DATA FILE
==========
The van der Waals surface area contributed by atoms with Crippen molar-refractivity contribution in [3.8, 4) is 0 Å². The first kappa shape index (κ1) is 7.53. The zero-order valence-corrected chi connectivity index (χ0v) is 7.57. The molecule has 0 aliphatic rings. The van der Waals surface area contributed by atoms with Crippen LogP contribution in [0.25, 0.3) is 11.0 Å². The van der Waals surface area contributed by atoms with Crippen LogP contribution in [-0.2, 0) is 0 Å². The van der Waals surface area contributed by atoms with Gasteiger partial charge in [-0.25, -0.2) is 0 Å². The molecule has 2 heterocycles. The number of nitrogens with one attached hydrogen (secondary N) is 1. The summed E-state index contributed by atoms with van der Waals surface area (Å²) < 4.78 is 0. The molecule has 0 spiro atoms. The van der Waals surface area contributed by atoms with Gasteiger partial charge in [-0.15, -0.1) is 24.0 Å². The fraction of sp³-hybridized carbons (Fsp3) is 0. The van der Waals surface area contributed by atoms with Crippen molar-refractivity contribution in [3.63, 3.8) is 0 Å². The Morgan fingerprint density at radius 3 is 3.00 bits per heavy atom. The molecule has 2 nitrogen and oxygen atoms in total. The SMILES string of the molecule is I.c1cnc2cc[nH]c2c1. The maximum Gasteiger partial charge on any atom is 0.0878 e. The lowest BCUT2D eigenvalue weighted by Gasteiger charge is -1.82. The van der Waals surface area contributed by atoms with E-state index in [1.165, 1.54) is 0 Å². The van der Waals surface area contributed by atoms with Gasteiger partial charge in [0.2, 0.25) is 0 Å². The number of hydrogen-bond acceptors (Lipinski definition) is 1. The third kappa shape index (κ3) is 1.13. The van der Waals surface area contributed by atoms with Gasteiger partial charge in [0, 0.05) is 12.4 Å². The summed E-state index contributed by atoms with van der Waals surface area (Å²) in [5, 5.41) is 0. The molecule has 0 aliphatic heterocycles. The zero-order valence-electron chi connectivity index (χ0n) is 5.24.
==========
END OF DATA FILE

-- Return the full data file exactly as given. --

The van der Waals surface area contributed by atoms with Crippen molar-refractivity contribution in [3.8, 4) is 0 Å². The first kappa shape index (κ1) is 7.53. The zero-order valence-corrected chi connectivity index (χ0v) is 7.57. The molecule has 0 aliphatic rings. The van der Waals surface area contributed by atoms with Crippen LogP contribution in [0.25, 0.3) is 11.0 Å². The van der Waals surface area contributed by atoms with Crippen LogP contribution in [-0.2, 0) is 0 Å². The van der Waals surface area contributed by atoms with Gasteiger partial charge in [-0.25, -0.2) is 0 Å². The molecule has 2 heterocycles. The number of nitrogens with one attached hydrogen (secondary N) is 1. The summed E-state index contributed by atoms with van der Waals surface area (Å²) < 4.78 is 0. The molecule has 0 spiro atoms. The van der Waals surface area contributed by atoms with Gasteiger partial charge in [-0.15, -0.1) is 24.0 Å². The fraction of sp³-hybridized carbons (Fsp3) is 0. The van der Waals surface area contributed by atoms with Crippen molar-refractivity contribution in [3.63, 3.8) is 0 Å². The Morgan fingerprint density at radius 3 is 3.00 bits per heavy atom. The molecule has 2 nitrogen and oxygen atoms in total. The SMILES string of the molecule is I.c1cnc2cc[nH]c2c1. The maximum Gasteiger partial charge on any atom is 0.0878 e. The lowest BCUT2D eigenvalue weighted by Gasteiger charge is -1.82. The van der Waals surface area contributed by atoms with E-state index in [1.165, 1.54) is 0 Å². The van der Waals surface area contributed by atoms with Gasteiger partial charge in [0.2, 0.25) is 0 Å². The number of hydrogen-bond acceptors (Lipinski definition) is 1. The third kappa shape index (κ3) is 1.13. The van der Waals surface area contributed by atoms with Gasteiger partial charge in [0, 0.05) is 12.4 Å². The summed E-state index contributed by atoms with van der Waals surface area (Å²) in [5, 5.41) is 0. The molecule has 0 aliphatic heterocycles. The zero-order valence-electron chi connectivity index (χ0n) is 5.24.